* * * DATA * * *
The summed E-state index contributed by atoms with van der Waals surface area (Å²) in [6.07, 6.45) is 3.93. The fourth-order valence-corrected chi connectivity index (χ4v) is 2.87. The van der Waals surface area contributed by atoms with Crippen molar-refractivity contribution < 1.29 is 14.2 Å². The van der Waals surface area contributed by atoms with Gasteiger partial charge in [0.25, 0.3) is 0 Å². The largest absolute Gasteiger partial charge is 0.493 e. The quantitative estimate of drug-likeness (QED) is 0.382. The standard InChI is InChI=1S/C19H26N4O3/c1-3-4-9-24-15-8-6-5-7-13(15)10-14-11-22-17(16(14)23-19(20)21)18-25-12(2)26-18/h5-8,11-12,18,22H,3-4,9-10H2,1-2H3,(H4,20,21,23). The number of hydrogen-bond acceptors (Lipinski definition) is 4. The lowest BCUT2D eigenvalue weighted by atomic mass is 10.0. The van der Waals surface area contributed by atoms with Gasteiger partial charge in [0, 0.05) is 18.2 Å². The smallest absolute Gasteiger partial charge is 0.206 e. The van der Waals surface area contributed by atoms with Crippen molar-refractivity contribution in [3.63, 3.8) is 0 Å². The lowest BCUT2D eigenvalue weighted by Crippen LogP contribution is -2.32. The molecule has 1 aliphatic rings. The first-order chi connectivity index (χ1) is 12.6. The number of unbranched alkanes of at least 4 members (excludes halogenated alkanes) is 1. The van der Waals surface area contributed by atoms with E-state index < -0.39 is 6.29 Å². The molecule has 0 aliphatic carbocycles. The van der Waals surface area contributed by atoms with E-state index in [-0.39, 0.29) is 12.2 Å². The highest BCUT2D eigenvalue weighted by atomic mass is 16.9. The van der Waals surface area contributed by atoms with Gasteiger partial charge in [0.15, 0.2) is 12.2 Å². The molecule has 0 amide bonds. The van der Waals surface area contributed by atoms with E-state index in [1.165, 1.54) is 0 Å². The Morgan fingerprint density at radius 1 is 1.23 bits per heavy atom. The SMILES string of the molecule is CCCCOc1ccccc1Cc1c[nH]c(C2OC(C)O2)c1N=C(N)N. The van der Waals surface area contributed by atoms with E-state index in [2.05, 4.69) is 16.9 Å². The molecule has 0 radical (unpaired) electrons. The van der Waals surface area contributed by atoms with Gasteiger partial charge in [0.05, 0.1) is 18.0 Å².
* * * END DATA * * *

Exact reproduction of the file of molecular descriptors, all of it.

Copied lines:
The summed E-state index contributed by atoms with van der Waals surface area (Å²) in [6.07, 6.45) is 3.93. The fourth-order valence-corrected chi connectivity index (χ4v) is 2.87. The van der Waals surface area contributed by atoms with Crippen molar-refractivity contribution < 1.29 is 14.2 Å². The van der Waals surface area contributed by atoms with Gasteiger partial charge in [0.25, 0.3) is 0 Å². The largest absolute Gasteiger partial charge is 0.493 e. The quantitative estimate of drug-likeness (QED) is 0.382. The standard InChI is InChI=1S/C19H26N4O3/c1-3-4-9-24-15-8-6-5-7-13(15)10-14-11-22-17(16(14)23-19(20)21)18-25-12(2)26-18/h5-8,11-12,18,22H,3-4,9-10H2,1-2H3,(H4,20,21,23). The number of hydrogen-bond acceptors (Lipinski definition) is 4. The lowest BCUT2D eigenvalue weighted by atomic mass is 10.0. The van der Waals surface area contributed by atoms with Gasteiger partial charge in [0, 0.05) is 18.2 Å². The smallest absolute Gasteiger partial charge is 0.206 e. The van der Waals surface area contributed by atoms with Crippen molar-refractivity contribution in [3.63, 3.8) is 0 Å². The lowest BCUT2D eigenvalue weighted by Crippen LogP contribution is -2.32. The molecule has 1 aliphatic rings. The first-order chi connectivity index (χ1) is 12.6. The number of unbranched alkanes of at least 4 members (excludes halogenated alkanes) is 1. The van der Waals surface area contributed by atoms with E-state index < -0.39 is 6.29 Å². The molecule has 0 aliphatic carbocycles. The van der Waals surface area contributed by atoms with E-state index in [-0.39, 0.29) is 12.2 Å². The highest BCUT2D eigenvalue weighted by atomic mass is 16.9. The van der Waals surface area contributed by atoms with Gasteiger partial charge in [0.15, 0.2) is 12.2 Å². The molecule has 0 amide bonds. The van der Waals surface area contributed by atoms with E-state index in [1.165, 1.54) is 0 Å². The Morgan fingerprint density at radius 1 is 1.23 bits per heavy atom. The SMILES string of the molecule is CCCCOc1ccccc1Cc1c[nH]c(C2OC(C)O2)c1N=C(N)N. The van der Waals surface area contributed by atoms with E-state index in [2.05, 4.69) is 16.9 Å². The molecule has 0 radical (unpaired) electrons. The van der Waals surface area contributed by atoms with Gasteiger partial charge in [0.05, 0.1) is 18.0 Å².